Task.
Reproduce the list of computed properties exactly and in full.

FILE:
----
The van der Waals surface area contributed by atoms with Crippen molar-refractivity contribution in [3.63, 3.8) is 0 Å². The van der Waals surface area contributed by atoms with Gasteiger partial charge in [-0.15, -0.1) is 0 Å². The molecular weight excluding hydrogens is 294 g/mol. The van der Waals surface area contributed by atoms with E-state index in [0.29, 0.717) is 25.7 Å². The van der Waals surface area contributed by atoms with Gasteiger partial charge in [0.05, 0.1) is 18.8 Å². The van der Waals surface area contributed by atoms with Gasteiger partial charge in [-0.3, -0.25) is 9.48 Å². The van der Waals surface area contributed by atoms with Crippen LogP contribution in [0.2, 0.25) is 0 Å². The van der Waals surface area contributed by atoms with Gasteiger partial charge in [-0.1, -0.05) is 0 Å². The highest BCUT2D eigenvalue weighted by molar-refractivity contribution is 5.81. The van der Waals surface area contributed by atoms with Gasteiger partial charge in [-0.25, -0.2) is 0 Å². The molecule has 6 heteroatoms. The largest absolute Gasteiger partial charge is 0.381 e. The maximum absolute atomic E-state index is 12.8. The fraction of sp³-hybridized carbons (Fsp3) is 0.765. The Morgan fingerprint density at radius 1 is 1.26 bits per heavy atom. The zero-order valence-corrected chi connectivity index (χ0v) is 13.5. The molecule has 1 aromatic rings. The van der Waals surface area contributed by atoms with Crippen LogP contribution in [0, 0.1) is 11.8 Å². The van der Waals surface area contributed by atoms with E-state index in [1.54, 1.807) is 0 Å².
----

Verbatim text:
The van der Waals surface area contributed by atoms with Crippen molar-refractivity contribution in [3.63, 3.8) is 0 Å². The van der Waals surface area contributed by atoms with Gasteiger partial charge in [-0.15, -0.1) is 0 Å². The molecular weight excluding hydrogens is 294 g/mol. The van der Waals surface area contributed by atoms with E-state index in [0.29, 0.717) is 25.7 Å². The van der Waals surface area contributed by atoms with Gasteiger partial charge in [0.05, 0.1) is 18.8 Å². The van der Waals surface area contributed by atoms with Gasteiger partial charge in [-0.3, -0.25) is 9.48 Å². The van der Waals surface area contributed by atoms with Crippen LogP contribution in [0.2, 0.25) is 0 Å². The van der Waals surface area contributed by atoms with Gasteiger partial charge in [-0.1, -0.05) is 0 Å². The highest BCUT2D eigenvalue weighted by molar-refractivity contribution is 5.81. The van der Waals surface area contributed by atoms with Gasteiger partial charge in [-0.25, -0.2) is 0 Å². The molecule has 6 heteroatoms. The largest absolute Gasteiger partial charge is 0.381 e. The maximum absolute atomic E-state index is 12.8. The fraction of sp³-hybridized carbons (Fsp3) is 0.765. The Morgan fingerprint density at radius 1 is 1.26 bits per heavy atom. The zero-order valence-corrected chi connectivity index (χ0v) is 13.5. The molecule has 1 aromatic rings. The van der Waals surface area contributed by atoms with Crippen LogP contribution in [0, 0.1) is 11.8 Å². The van der Waals surface area contributed by atoms with E-state index in [1.54, 1.807) is 0 Å².